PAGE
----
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'Working Parents Raising Children'

February 28, 1987

Hiram Swallow may be well-intentioned or he may be anti-child, anti-woman, anti-family. At best he is misinformed on the subject of "Working Parents Raising Children" (Letters, Feb. 3).

My husband and I both work. To have one of us stay at home as a "full-time parent" (by Swallow's definition) is an unaffordable luxury. We do not own a VCR, a computer or a rec vehicle. Almost my entire paycheck is committed to a 30-year-old average Southern California house that is far from from "fancy."

Swallow may have lived through "tougher times than these," but providing security and discipline these days isn't as simple as being at home instead of at work.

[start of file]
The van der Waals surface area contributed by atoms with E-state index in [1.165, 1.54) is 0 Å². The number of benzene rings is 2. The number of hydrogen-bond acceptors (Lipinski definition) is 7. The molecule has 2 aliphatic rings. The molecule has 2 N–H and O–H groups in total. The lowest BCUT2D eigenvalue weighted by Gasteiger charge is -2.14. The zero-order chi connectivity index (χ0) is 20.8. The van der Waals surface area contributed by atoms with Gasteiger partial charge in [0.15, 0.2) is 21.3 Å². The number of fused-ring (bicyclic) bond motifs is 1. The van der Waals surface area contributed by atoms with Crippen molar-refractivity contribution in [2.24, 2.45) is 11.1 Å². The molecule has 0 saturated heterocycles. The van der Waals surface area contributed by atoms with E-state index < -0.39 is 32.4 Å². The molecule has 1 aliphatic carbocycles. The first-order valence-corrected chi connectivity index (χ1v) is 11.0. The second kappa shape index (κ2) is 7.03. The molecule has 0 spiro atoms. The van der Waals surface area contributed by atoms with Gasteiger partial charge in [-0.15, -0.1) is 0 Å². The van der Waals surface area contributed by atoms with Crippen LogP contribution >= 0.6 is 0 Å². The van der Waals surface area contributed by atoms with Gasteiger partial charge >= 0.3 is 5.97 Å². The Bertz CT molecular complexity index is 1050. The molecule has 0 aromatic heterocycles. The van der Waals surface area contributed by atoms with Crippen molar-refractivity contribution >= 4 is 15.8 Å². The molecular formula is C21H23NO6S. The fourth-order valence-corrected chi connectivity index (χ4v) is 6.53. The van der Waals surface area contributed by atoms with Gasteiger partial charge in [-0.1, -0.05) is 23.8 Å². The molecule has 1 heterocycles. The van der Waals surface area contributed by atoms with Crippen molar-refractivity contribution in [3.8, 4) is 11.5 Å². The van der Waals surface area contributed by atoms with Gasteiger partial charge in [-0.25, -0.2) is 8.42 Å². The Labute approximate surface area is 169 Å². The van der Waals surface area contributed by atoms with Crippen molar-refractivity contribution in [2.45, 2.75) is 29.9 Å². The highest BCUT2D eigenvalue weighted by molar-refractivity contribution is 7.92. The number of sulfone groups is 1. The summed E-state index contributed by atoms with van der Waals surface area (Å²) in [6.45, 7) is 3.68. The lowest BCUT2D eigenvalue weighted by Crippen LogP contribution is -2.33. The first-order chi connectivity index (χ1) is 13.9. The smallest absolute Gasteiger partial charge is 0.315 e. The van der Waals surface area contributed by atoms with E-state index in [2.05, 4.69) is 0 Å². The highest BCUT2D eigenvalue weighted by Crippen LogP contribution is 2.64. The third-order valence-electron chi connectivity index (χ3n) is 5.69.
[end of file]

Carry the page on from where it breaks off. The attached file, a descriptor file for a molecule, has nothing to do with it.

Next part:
One of the reasons government services in child and family care is so pathetically out of date is that men like Swallow set policies on a state and federal level.

The majority of families in situations similar to ours have adapted to the current economic realities without reneging on the responsibilities our children represent. I know that our children will not find the lack of support Swallow embodies to be common when they choose to work and raise children.

JANE FREUTEL

Lakewood

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